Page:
Vincent McCarthy, with the conservative American Center for Law and Justice, raised the specter of the 'plot and intention' of gay activists to impose gay marriage upon the country through the full faith and credit clause of the Constitution.

John Hanes, a Republican and chair of the Wyoming Senate Judiciary Committee explained how marriage is composed of many parts—not just the needs of procreation—and has evolved and changed over time. Focusing on child rearing 'is demeaning to the other elements of marriage.'

He had faith in state and local officials to take their responsibilities seriously without the need for federal intervention. And he pointed to the most recent edition of the magazine of the National Conference of State Legislatures that discussed how individual states 'really are stepping up to the plate' in ways that are responsive to local conditions.

Conservative legal scholar Bruce Fein believes that DOMA is constitutional, 'Any attack on its legitimacy will clearly fail.' It is not flawed because it restates the full faith and credit clause.

Chabot asked the panel of the likelihood that DOMA would be struck down as unconstitutional.

Barr said they took that into account in writing 'a very carefully crafted and limited piece of legislation' that could stand up to legal challenge.

McCarthy agreed, though he held out the possibility that some nutty judge might rule otherwise. While Fein rated the likelihood of it being struck down as 'extremely slim.'

That didn't satisfy social conservatives like Rep Steve King (R-Iowa) who took recent Supreme Court rulings to spin out a horror story that went from gay marriage to polygamy.

'You could certainly extrapolate that final dystopia that you described,' said Fein, 'But I don't see how it logically extends beyond same-sex marriage.'

Rep Adam Schiff (D-California) said, if the fear is that DOMA might be struck down, why not simply propose making that language the text of a constitutional amendment? The fact that proponents are not doing so 'Begs the question of what are they trying to do?' He thought it was trying to take authority away from states to define marriage.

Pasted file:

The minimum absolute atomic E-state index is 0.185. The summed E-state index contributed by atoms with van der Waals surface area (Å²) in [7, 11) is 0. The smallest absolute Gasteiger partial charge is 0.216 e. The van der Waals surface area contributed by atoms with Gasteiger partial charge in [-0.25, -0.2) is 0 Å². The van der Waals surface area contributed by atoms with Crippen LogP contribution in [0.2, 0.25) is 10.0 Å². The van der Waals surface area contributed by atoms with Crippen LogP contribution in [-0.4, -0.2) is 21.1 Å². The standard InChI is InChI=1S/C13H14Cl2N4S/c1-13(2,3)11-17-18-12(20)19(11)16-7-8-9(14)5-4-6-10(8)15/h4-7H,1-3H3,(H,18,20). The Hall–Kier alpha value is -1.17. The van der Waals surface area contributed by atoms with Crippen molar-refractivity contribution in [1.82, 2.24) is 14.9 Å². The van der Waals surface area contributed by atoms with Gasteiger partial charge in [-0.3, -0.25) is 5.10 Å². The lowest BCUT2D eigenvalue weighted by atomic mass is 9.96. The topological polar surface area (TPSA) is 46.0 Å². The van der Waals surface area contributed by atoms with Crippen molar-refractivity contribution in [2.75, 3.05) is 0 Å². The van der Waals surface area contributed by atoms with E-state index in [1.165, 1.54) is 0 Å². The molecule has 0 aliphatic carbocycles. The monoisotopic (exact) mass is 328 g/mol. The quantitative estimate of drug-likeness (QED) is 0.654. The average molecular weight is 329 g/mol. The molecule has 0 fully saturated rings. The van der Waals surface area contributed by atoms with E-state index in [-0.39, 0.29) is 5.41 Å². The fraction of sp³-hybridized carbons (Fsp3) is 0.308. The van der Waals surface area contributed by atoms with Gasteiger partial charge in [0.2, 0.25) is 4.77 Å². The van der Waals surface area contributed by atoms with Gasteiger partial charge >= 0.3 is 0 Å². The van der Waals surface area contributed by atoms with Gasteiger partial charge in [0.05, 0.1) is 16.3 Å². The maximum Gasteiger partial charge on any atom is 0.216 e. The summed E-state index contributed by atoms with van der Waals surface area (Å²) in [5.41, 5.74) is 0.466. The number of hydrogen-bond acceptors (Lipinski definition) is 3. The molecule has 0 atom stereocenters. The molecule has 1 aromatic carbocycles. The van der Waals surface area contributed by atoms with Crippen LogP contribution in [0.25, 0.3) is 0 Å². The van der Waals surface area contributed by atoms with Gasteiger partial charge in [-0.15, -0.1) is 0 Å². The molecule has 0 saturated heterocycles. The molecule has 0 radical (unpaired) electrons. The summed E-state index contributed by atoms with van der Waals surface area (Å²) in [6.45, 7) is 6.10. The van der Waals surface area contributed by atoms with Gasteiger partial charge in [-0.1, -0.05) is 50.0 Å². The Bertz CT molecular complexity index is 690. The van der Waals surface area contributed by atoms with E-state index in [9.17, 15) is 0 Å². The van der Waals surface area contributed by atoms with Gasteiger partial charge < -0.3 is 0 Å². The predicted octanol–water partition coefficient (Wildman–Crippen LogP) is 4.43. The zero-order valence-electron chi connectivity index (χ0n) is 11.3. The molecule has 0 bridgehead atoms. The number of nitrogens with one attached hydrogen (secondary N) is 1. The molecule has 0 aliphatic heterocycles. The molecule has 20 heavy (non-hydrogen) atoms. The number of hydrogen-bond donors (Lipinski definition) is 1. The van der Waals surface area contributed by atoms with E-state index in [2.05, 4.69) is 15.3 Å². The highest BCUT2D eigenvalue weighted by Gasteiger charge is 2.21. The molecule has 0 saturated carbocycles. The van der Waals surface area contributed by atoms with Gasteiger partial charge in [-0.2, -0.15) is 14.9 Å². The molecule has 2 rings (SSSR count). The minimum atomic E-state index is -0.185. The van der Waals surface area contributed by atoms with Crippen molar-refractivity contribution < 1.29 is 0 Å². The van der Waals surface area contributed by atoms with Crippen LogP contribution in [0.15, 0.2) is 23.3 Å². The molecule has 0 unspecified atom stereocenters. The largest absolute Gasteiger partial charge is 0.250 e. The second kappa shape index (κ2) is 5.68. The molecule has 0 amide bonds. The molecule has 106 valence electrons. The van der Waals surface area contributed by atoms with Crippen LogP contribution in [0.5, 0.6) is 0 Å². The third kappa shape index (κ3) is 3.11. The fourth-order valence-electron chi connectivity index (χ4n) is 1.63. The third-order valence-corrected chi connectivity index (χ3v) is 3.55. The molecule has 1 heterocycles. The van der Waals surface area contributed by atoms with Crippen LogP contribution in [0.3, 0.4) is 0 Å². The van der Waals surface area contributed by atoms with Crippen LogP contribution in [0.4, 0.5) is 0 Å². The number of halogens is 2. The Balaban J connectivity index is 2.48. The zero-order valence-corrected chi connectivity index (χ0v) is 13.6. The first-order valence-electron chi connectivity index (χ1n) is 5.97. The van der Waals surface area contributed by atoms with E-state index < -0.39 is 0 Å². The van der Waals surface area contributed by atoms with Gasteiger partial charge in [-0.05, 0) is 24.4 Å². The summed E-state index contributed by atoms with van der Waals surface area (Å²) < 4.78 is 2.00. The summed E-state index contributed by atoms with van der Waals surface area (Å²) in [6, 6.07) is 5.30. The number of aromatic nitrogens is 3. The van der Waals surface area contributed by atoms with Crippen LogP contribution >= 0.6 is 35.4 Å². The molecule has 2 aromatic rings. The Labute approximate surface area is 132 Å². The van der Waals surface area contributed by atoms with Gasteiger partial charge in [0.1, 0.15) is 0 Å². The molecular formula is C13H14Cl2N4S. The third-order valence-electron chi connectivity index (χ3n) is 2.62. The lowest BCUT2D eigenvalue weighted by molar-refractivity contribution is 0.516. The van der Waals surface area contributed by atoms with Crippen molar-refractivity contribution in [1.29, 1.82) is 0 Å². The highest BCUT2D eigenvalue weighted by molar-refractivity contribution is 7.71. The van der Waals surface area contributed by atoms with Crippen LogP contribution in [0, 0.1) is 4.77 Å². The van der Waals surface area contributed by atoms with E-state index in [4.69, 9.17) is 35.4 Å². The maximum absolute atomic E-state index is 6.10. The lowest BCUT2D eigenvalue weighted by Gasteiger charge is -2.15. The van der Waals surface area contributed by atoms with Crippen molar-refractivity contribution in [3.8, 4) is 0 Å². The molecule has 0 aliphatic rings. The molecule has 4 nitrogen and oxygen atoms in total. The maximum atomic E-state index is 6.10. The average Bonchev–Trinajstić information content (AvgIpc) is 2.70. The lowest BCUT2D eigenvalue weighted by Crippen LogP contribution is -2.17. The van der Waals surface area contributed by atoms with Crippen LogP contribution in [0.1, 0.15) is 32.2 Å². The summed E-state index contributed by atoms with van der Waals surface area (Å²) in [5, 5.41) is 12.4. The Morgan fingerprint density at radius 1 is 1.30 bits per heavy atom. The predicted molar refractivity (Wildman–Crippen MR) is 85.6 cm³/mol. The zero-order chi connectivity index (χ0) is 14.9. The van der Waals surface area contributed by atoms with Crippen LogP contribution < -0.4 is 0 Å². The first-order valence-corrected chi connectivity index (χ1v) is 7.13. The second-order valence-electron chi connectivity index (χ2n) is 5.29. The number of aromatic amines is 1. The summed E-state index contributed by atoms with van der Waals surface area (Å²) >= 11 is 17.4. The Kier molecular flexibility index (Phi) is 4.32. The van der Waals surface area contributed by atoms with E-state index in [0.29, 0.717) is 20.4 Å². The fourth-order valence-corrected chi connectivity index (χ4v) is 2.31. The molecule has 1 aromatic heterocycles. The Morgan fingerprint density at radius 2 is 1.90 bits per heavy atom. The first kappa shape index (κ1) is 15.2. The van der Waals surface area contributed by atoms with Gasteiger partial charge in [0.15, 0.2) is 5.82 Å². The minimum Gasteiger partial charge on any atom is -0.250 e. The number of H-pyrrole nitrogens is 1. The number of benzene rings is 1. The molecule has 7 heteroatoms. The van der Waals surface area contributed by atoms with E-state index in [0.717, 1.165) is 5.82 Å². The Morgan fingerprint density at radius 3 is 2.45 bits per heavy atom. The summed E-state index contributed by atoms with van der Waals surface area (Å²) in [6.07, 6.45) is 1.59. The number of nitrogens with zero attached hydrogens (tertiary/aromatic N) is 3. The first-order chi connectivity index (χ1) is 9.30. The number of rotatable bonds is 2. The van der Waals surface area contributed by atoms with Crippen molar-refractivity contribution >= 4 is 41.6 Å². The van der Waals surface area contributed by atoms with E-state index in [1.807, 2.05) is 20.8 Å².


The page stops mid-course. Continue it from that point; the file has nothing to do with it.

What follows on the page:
Barr agreed. He called the Federal Marriage Amendment 'clearly a proactive resolution to define marriage for all of the states of the union. It goes far beyond DOMA.'

Fein questioned whether the very subject matter of marriage 'falls within the unwritten rules of when we amend the Constitution.'

In a private interview, chairman Chabot said he has no definitive timetable for an anticipated additional four hearings but he expects they will each be 2-3 weeks apart. Those hearings will determine when, or even if the committee and the House will vote on a marriage amendment

'There doesn't appear to be any sense of urgency,' Nadler said. 'I'm not even sure they will call it up for a vote. Right now there is no reason.' That would change if a court ruled DOMA unconstitutional.

But Hillary Rosen cautioned against complacency. The former head of the record industry and a consultant to the Human Rights Campaign, where she once served as cochair the board of directors, fears that anything can happen when social conservatives bring their full pressure to bear on members of Congress.